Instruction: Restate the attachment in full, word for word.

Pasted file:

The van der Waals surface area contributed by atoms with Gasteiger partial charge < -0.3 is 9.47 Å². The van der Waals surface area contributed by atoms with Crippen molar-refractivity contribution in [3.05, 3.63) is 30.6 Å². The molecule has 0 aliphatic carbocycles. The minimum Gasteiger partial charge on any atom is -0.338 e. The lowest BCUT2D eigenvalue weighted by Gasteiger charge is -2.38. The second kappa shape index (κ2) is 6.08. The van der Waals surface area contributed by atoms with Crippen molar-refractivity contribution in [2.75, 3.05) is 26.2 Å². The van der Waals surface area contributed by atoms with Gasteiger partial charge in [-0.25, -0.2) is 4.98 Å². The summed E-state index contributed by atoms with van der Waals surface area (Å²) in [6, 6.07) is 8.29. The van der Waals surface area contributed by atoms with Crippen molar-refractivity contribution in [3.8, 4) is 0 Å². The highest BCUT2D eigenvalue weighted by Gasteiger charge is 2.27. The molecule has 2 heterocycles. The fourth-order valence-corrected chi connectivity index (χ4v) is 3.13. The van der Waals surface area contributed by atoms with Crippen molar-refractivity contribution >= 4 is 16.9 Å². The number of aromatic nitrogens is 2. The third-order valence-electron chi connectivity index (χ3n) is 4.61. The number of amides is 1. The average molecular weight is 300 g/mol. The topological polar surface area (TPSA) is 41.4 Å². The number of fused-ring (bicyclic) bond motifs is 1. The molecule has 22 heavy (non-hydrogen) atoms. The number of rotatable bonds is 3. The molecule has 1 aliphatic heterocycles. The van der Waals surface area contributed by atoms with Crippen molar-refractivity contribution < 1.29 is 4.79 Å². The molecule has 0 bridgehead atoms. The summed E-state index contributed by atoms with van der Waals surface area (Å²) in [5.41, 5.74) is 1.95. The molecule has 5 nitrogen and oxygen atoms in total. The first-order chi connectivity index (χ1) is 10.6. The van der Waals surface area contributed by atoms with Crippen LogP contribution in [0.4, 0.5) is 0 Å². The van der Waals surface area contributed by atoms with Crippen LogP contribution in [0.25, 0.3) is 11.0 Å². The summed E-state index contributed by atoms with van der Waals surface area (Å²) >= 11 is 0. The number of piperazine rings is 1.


The van der Waals surface area contributed by atoms with Gasteiger partial charge < -0.3 is 9.47 Å². The van der Waals surface area contributed by atoms with Crippen molar-refractivity contribution in [3.05, 3.63) is 30.6 Å². The molecule has 0 aliphatic carbocycles. The minimum Gasteiger partial charge on any atom is -0.338 e. The lowest BCUT2D eigenvalue weighted by Gasteiger charge is -2.38. The second kappa shape index (κ2) is 6.08. The van der Waals surface area contributed by atoms with Crippen molar-refractivity contribution in [2.75, 3.05) is 26.2 Å². The van der Waals surface area contributed by atoms with Gasteiger partial charge in [-0.25, -0.2) is 4.98 Å². The summed E-state index contributed by atoms with van der Waals surface area (Å²) in [6, 6.07) is 8.29. The van der Waals surface area contributed by atoms with Crippen molar-refractivity contribution in [3.8, 4) is 0 Å². The highest BCUT2D eigenvalue weighted by Gasteiger charge is 2.27. The molecule has 2 heterocycles. The fourth-order valence-corrected chi connectivity index (χ4v) is 3.13. The van der Waals surface area contributed by atoms with Crippen molar-refractivity contribution >= 4 is 16.9 Å². The number of aromatic nitrogens is 2. The third-order valence-electron chi connectivity index (χ3n) is 4.61. The number of amides is 1. The average molecular weight is 300 g/mol. The topological polar surface area (TPSA) is 41.4 Å². The number of fused-ring (bicyclic) bond motifs is 1. The molecule has 22 heavy (non-hydrogen) atoms. The number of rotatable bonds is 3. The molecule has 1 aliphatic heterocycles. The van der Waals surface area contributed by atoms with Crippen molar-refractivity contribution < 1.29 is 4.79 Å². The molecule has 0 bridgehead atoms. The summed E-state index contributed by atoms with van der Waals surface area (Å²) in [5.41, 5.74) is 1.95. The molecule has 5 nitrogen and oxygen atoms in total. The first-order chi connectivity index (χ1) is 10.6. The van der Waals surface area contributed by atoms with Crippen LogP contribution in [0.4, 0.5) is 0 Å². The van der Waals surface area contributed by atoms with Crippen LogP contribution in [0.25, 0.3) is 11.0 Å². The summed E-state index contributed by atoms with van der Waals surface area (Å²) >= 11 is 0. The number of piperazine rings is 1.